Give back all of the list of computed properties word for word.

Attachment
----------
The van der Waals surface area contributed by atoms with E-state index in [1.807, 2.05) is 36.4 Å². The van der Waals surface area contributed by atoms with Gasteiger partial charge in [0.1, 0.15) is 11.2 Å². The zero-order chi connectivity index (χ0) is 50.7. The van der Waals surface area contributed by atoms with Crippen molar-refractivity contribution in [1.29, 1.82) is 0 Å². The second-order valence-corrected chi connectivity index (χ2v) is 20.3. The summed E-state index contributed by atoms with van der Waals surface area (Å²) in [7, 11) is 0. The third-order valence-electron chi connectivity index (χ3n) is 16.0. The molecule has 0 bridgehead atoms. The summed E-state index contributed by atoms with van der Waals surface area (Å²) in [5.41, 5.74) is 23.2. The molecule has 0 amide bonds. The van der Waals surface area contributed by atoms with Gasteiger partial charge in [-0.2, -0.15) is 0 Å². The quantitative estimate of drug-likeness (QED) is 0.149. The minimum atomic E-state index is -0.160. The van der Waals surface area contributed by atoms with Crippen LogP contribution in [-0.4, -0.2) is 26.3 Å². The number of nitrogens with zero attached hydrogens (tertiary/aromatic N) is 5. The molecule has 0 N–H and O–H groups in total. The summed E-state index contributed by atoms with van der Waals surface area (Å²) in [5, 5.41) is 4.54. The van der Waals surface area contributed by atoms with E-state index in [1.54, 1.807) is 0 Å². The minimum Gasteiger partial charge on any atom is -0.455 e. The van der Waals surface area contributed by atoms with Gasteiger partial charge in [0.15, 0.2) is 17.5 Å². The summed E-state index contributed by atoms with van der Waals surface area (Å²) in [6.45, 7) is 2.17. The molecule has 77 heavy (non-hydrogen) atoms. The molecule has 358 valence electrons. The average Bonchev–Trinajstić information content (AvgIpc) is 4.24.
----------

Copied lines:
The van der Waals surface area contributed by atoms with E-state index in [1.807, 2.05) is 36.4 Å². The van der Waals surface area contributed by atoms with Gasteiger partial charge in [0.1, 0.15) is 11.2 Å². The zero-order chi connectivity index (χ0) is 50.7. The van der Waals surface area contributed by atoms with Crippen molar-refractivity contribution in [1.29, 1.82) is 0 Å². The second-order valence-corrected chi connectivity index (χ2v) is 20.3. The summed E-state index contributed by atoms with van der Waals surface area (Å²) in [7, 11) is 0. The third-order valence-electron chi connectivity index (χ3n) is 16.0. The molecule has 0 bridgehead atoms. The summed E-state index contributed by atoms with van der Waals surface area (Å²) in [5.41, 5.74) is 23.2. The molecule has 0 amide bonds. The van der Waals surface area contributed by atoms with Gasteiger partial charge in [-0.2, -0.15) is 0 Å². The quantitative estimate of drug-likeness (QED) is 0.149. The minimum atomic E-state index is -0.160. The van der Waals surface area contributed by atoms with Crippen LogP contribution in [-0.4, -0.2) is 26.3 Å². The number of nitrogens with zero attached hydrogens (tertiary/aromatic N) is 5. The molecule has 0 N–H and O–H groups in total. The summed E-state index contributed by atoms with van der Waals surface area (Å²) in [5, 5.41) is 4.54. The van der Waals surface area contributed by atoms with E-state index in [1.54, 1.807) is 0 Å². The minimum Gasteiger partial charge on any atom is -0.455 e. The van der Waals surface area contributed by atoms with Gasteiger partial charge in [0.15, 0.2) is 17.5 Å². The summed E-state index contributed by atoms with van der Waals surface area (Å²) in [6.45, 7) is 2.17. The molecule has 77 heavy (non-hydrogen) atoms. The molecule has 358 valence electrons. The average Bonchev–Trinajstić information content (AvgIpc) is 4.24.